The Mountains of Arizona
Baker Butte • Mogollon Plateau
• Coconino National Forest
• Coconino County

Baker Butte Mogollon Rim, Arizona
Road is gated at Highway AZ-87
Baker Butte Mogollon Rim, Arizona
A little more snow on the ground
Baker Butte Mogollon Rim, Arizona
Lotsa snow now
Baker Butte Mogollon Rim, Arizona
Coming to the top

The tower
Baker Butte Mogollon Rim, Arizona
Area around the tower
Baker Butte Mogollon Rim, Arizona
Informative sign, and the benchmark inset

All images

• • •

The Arizona
Mountains Gazetteer

Click to find out more!

Date: March 14, 2011 • Elevation: 8,077 feet • Prominence: 1,117 feet • Distance: 3 miles • Time: 75 minutes • Gain: 650 feet • Conditions: High clouds, snow on ground

ArizonaMainAZ P1KPB

Baker Butte is a gentle hump of rock on top of the Mogollon Rim, north of the town of Strawberry. It is the highest and most prominent peak along the portion of the Mogollon Rim that separates Coconino and Gila Counties. Climbing it is easy as a good forest road (FR-300) goes right by it, with a spur (FR-300B) leading to the top. The Coconino National Forest maintains a lookout and residence atop the peak.

I was spending a day driving and hiking two easy peaks in the region. The weather was warm and clear throughout the state, but cool up on the Rim. The drive from Scottsdale to the Rim took me two hours, and I drove directly to the FR-300 turnoff on state route AZ-87, about two miles east of its junction with AZ-260 (about 10 miles past Strawberry). The road was shut here, as I expected. There was still a lot of snow on the ground here at 7,400 feet, but melting fast. The intervening bare ground was muddy. I parked at the gate, got suited up and started walking.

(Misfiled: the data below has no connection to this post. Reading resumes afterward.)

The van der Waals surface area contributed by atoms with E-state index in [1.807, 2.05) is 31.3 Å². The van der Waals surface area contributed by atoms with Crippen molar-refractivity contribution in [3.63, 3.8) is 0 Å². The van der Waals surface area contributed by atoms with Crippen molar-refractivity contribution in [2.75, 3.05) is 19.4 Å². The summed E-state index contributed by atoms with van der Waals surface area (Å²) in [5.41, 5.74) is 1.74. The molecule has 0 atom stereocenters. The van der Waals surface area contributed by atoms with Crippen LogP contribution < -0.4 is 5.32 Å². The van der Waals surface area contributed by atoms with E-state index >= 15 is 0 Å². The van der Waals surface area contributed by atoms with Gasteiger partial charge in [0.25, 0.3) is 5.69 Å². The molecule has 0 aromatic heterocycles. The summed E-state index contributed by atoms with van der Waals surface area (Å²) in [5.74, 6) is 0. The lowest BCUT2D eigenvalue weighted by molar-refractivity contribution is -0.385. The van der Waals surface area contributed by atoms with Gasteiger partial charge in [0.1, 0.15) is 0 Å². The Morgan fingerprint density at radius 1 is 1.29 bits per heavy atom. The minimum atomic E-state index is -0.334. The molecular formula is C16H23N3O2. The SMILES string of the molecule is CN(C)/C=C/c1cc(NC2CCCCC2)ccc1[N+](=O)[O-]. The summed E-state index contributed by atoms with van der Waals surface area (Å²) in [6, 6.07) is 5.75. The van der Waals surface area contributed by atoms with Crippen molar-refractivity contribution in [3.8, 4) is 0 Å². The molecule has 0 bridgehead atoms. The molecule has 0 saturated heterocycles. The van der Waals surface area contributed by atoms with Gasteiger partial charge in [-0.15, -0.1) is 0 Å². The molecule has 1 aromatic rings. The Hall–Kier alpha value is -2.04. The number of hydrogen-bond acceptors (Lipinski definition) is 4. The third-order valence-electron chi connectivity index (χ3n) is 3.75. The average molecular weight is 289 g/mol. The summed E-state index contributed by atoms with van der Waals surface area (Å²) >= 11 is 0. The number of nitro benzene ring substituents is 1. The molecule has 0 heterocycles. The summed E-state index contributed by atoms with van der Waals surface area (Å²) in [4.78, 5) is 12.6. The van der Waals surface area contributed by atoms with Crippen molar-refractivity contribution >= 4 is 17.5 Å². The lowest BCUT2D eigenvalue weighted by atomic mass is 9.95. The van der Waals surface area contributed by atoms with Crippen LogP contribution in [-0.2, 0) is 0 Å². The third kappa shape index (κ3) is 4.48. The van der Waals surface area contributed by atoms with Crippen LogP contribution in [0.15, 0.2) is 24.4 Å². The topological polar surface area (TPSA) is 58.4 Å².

The first half-mile followed mostly open, snow-free (but muddy) road. Some guys with snow machines had driven past the gate and past me, parking ahead of me in a big snowpatch. When I approached, they explained they had a concession with the forest service, running some sort of "course" up here. I walked past them into progressively snowier ground, then they loudly zoomed past me on their machines, leaving a waft of diesel odor in their wake. Then they stopped and went about whatever business they had the concession for.

By now, the road had become snowier, slowing me. Usually, I would posthole about to my ankles. I came to the turnoff to FR-300B, and started up this road to the top. Here, with road on the north-facing slopes and shaded, it was very snowy, and in spots I was postholing to my knees. It was a chore, but it was short, and quickly I arrived to the top, a one-way walk of about 1.5 miles and 650 feet of gain. I took time to relax up here, checking out the tower, locating the benchmark and reading the informative sign. With a slight breeze and just above 8,000 feet elevation, it was chilly. The views weren't so great, though, blocked by the trees.

The walk back was easier since I could follow my own beaten path in places, cut some shortcuts across the snowy slopes in other places, and "long-step" in spots where the snow was soft and deep enough to allow that. I was back to my truck in 25 minutes, a total time gone of 1 hour and 15 minutes. The other guys were long gone, but other cars were now parked near mine, but I never saw anyone.

Overall, not a bad way to kill an hour of time. In dry conditions, it is a trivial hike, and probably sees a steady stream of curious visitors who drive FR-300. It is close enough to the highway to be walkable when the road is shut. It might even make an ideal snowshoe or cross-country ski route. I caught it "in between", with the snow too patchy for that kind of winter travel.

From here, I backtracked to AZ-260 and took this west into Camp Verde. My next goal, Peak 6525, was visible above me on the Verde Rim. The 30-odd miles along AZ-260 was quite scenic, and I took some time to restock in town before heading up for my second objective of the day.

(c) 2011 Scott Surgent. For entertainment purposes only. This report is not meant to replace maps, compass, gps and other common sense hiking/navigation items. Neither I nor the webhost can be held responsible for unfortunate situations that may arise based on these trip reports. Conditions (physical and legal) change over time! Some of these hikes are major mountaineering or backpacking endeavors that require skill, proper gear, proper fitness and general experience.